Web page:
The Avalon has been significantly upgraded in numerous ways this year to make it handle and feel better on the road. This includes things like a 12-percent stiffer unibody and improving the feel of the electronic steering system. The overall effect from the driver's seat is a very smooth, quiet and pleasant trip wherever you're going. From a non-technical point of view, the car simply goes where you point it and soon you forget about it.

The very enjoyable JBL sound system, easily accessed either though the touch screen or the steering wheel controls, keeps your mood up in the daily commute. When there's a break in traffic, you can get from zero to 60 in about 8 seconds--not bad for a car with a small engine and a motor.

The Avalon is packed with high-tech features, suiting its top tier position in Toyota's lineup. For example, it not only has a Blind Spot Monitor to let you know about cars you can't see in your mirrors, but it also features the Rear Cross Traffic Alert. The car warns you of other vehicles approaching from the side behind you. This is great when you're backing out of your driveway or leaving a parking spot in a public garage. I definitely heard  beeping when I was doing this--so it works.

Prices can be scary for hybrid vehicles, especially ones that are loaded with everything imaginable. They start at $36,350 for the XLE Premium and top out at $42,195 for the Limited (including shipping). My tester also included the Technology Package, which enhanced the already loaded vehicle with radar cruise control (follow the car in front), automatic high beams, and a pre-collision system. The latter warns you if you're approaching another car or object too quickly. Bottom line--$44,199 for my car.

It's great to see Toyotas get better looking and inclusive of every possible feature. However, you could shop the Lexus showroom too for $44,000. I tested a Lexus 300h Hybrid after the Toyota and, for about the same money, it offered a different experience, although it was a bit smaller. Toyota may be competing with itself here, but you win either way.

Sunday, October 6, 2013

MINI Paceman - Amazing but Be Careful With It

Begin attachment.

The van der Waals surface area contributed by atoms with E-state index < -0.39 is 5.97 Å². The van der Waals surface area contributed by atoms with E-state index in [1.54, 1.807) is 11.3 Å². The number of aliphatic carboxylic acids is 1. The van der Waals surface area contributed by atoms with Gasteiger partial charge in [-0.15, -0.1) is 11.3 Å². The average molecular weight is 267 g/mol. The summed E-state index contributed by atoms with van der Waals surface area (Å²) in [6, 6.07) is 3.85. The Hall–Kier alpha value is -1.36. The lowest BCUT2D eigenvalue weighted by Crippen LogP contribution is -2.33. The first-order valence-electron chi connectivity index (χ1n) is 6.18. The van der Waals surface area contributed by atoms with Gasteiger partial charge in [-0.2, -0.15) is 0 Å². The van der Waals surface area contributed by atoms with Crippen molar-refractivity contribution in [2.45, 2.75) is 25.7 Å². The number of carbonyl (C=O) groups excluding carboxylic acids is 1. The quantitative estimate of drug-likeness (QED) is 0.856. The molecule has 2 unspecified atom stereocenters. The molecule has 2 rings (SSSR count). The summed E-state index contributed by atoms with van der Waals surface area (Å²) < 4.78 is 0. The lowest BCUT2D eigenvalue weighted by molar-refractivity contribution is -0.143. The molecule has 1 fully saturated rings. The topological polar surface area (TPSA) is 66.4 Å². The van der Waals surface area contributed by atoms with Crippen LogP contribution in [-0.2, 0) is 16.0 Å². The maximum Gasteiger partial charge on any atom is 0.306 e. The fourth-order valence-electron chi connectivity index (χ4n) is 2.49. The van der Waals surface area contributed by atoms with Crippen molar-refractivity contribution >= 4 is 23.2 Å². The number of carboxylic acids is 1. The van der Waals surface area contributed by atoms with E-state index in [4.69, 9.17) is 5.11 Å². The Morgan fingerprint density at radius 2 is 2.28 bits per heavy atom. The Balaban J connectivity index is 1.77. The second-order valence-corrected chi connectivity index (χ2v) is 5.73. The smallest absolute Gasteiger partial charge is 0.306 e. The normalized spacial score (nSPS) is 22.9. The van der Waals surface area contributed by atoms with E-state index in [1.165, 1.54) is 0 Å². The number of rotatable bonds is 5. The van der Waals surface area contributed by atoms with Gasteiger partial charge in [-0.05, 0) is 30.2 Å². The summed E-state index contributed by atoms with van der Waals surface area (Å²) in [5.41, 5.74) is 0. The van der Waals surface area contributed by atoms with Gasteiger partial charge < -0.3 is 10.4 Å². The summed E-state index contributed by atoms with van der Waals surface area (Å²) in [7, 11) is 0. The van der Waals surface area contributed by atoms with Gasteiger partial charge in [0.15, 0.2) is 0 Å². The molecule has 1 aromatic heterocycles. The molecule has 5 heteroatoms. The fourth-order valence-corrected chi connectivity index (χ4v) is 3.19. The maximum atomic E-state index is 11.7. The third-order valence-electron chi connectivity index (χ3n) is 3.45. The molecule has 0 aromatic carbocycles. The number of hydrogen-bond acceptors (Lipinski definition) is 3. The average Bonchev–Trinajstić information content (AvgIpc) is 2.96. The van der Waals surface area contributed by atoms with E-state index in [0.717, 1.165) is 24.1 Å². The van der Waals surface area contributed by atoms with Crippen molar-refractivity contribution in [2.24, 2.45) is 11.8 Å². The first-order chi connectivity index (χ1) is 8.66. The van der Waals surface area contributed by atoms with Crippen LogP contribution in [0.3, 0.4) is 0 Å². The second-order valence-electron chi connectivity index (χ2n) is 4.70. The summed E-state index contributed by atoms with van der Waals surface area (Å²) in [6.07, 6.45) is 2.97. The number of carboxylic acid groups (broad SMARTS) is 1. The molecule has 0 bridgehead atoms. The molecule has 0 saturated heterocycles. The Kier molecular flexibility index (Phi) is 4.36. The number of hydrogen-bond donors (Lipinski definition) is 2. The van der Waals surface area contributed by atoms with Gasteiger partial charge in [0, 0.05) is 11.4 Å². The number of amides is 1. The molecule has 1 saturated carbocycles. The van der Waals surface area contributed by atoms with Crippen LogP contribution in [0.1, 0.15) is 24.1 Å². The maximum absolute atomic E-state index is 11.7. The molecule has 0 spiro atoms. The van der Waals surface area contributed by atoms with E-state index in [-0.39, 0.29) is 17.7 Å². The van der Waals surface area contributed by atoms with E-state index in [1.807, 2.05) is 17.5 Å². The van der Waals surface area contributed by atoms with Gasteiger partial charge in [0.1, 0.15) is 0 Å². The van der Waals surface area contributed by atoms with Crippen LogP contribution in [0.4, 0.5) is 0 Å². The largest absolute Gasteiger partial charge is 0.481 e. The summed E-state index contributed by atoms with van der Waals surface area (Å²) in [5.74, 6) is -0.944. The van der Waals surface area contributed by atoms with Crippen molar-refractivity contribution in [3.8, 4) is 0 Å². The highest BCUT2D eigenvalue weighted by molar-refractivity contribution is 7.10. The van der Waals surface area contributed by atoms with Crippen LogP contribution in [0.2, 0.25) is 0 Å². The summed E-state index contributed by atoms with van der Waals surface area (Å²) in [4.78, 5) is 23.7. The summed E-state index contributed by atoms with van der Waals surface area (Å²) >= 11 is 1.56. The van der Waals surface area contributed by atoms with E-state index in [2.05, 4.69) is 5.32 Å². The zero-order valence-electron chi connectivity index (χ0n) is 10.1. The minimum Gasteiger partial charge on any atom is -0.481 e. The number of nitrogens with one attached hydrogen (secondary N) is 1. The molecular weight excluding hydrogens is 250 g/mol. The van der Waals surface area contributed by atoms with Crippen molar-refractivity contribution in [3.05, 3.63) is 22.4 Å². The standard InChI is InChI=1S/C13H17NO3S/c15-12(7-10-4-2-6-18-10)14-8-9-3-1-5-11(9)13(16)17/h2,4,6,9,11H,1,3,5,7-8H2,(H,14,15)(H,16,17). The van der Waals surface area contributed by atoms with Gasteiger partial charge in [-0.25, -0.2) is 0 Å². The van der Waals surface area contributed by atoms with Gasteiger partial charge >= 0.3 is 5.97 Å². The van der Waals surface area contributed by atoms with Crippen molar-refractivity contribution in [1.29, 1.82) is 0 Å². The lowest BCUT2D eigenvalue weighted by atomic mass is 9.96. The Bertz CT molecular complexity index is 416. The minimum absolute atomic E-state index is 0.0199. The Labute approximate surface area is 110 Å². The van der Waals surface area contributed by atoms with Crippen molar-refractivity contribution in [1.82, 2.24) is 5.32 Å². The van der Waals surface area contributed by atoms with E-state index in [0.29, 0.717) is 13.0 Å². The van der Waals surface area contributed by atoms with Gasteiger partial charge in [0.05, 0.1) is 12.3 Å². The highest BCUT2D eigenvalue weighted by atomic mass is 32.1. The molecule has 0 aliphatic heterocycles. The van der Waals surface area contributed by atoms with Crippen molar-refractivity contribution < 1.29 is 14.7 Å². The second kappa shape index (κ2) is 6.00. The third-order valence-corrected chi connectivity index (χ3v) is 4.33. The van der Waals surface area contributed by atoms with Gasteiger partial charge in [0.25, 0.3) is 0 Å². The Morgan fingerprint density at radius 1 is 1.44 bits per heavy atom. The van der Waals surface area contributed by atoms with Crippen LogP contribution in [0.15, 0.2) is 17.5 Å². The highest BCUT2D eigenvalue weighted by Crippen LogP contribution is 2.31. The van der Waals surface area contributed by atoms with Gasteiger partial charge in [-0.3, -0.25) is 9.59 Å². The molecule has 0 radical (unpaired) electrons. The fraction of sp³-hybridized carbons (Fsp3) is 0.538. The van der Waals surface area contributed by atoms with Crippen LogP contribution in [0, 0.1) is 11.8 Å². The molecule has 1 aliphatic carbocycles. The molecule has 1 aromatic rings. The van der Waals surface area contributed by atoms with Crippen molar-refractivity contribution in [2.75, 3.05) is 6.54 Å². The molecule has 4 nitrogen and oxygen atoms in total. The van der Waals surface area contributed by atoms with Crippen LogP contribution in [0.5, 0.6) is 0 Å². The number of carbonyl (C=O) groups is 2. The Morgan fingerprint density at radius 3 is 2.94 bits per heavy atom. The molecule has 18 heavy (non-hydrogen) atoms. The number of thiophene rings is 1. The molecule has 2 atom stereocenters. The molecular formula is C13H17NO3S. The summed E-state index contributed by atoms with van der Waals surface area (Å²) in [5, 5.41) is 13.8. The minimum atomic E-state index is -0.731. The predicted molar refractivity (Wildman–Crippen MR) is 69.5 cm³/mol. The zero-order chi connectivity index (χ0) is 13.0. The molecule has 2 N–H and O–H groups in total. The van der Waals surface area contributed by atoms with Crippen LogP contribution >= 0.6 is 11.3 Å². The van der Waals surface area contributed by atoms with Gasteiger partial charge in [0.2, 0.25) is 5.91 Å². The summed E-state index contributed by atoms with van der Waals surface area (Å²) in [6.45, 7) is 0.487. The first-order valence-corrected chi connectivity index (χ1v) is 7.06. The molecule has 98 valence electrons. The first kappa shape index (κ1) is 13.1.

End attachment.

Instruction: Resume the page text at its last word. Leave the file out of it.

MINI has been a bit hit since its revival under the direction of owners BMW. The little retro hardtop, which arrived in the U.S. for the 2002 model year, pretty much created the premium small car segment here. Since then, the brand has expanded its range to a multiplicity of choices, the most recent being the Paceman.

This new three-door hatchback is based on the Countryman four-door small crossover SUV, which is a slightly larger-bodied car built in a different plant, in Graz, Austria, that supplements the regular MINI line. Other MINIs are built in England as they have been since the original microscopic hatchback that debuted in1959.

The Paceman drops two doors, and some practicality, as a sacrifice to style, although it does retain that handy hatchback. That rear door opens when you press and open up the MINI logo on the tailgate, in the same way the VW Beetle has done since its revival in 1998.

As a longtime MINI enthusiast, I've watched MINIs grow and proliferate, and have tested some of them along the way, including a plain hardtop last July. I hungered for my time in a Paceman, and finally got the opportunity for a week with a Starlight Blue example. I was very excited, and I snapped a photo of it as soon as the car arrived to use as my iPhone lock screen photo, to keep the beloved car near me (that's the photo I used here). However, my week with the car was not sheer bliss, as fine as the car is.

For one thing, despite its familiar MINI design cues, the car is significantly larger than the hardtop. It's 5.4 inches longer, 5.5 inches higher, and 4 inches wider, on a 5.1-inch larger wheelbase. Most telling, it weighs 400 pounds more, too. So, you can't expect as nimble handling as the original hatchback, and using the same engines, performance will not be as thrilling.

My tester had the turbocharged engine, as a Cooper S, so there were 181 horses on tap. My tester also had an automatic transmission, which, while working quickly and efficiently, was not the same as a clutch and manual, even with the steering-wheel-mounted paddles. These paddles, by the way, allowed up and down shifting on each side, rather than splitting it left/right. I think the 121-horsepower standard engine might be a bit overworked in this 2,940-pound vehicle.

The EPA gives the Paceman with turbo engine and automatic a rating of 23 City, 30 Highway, or 26 mpg overall. I averaged 25.2 mpg, which is about as close as I've gotten to the EPA's numbers recently. The green scores are 5 for Smog and 7 for Greenhouse Gas, or better than average, but not as good as the hardtop, which also boasts 6 for Smog and 8 for Greenhouse Gas, along with 29 City, 37 Highway, 32 Combined fuel economy with a manual.

I wasn't disappointed with the performance, certainly, as the flat cornering, quick steering and feeling of quickness and control were all there. I did find that there were a few annoyances, however, that surprised. me. For one thing, with its upright windshield, the normal sunvisor would cover just a fraction of the side window, so MINI supplies a special left side visor, which replaces the grab handle. However, the visor folds down and covers only about an extra inch or two of window. My face got baked on my morning and  afternoon commutes, and there was nothing I could do about it. I designed an extendible visor in my mind, and if I owned the car, would look into something like that.